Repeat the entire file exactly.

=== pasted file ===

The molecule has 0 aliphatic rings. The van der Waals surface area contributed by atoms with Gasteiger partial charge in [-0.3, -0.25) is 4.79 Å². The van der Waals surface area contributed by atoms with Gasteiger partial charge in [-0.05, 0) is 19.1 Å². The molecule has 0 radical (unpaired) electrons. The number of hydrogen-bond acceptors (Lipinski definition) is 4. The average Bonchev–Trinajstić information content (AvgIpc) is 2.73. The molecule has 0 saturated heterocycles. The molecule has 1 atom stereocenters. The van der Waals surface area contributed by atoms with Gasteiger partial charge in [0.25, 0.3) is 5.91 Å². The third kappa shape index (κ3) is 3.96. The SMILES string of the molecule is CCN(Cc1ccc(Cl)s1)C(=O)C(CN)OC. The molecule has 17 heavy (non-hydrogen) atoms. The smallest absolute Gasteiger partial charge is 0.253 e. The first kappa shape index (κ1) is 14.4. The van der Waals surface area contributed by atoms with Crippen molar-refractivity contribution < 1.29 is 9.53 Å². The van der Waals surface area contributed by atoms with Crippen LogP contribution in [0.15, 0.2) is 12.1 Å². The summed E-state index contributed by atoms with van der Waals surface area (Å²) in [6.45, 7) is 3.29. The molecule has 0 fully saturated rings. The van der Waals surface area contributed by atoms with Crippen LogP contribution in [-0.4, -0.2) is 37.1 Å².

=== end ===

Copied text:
The molecule has 0 aliphatic rings. The van der Waals surface area contributed by atoms with Gasteiger partial charge in [-0.3, -0.25) is 4.79 Å². The van der Waals surface area contributed by atoms with Gasteiger partial charge in [-0.05, 0) is 19.1 Å². The molecule has 0 radical (unpaired) electrons. The number of hydrogen-bond acceptors (Lipinski definition) is 4. The average Bonchev–Trinajstić information content (AvgIpc) is 2.73. The molecule has 0 saturated heterocycles. The molecule has 1 atom stereocenters. The van der Waals surface area contributed by atoms with Gasteiger partial charge in [0.25, 0.3) is 5.91 Å². The third kappa shape index (κ3) is 3.96. The SMILES string of the molecule is CCN(Cc1ccc(Cl)s1)C(=O)C(CN)OC. The molecule has 17 heavy (non-hydrogen) atoms. The smallest absolute Gasteiger partial charge is 0.253 e. The first kappa shape index (κ1) is 14.4. The van der Waals surface area contributed by atoms with Crippen molar-refractivity contribution < 1.29 is 9.53 Å². The van der Waals surface area contributed by atoms with Crippen LogP contribution in [0.15, 0.2) is 12.1 Å². The summed E-state index contributed by atoms with van der Waals surface area (Å²) in [6.45, 7) is 3.29. The molecule has 0 fully saturated rings. The van der Waals surface area contributed by atoms with Crippen LogP contribution in [-0.4, -0.2) is 37.1 Å².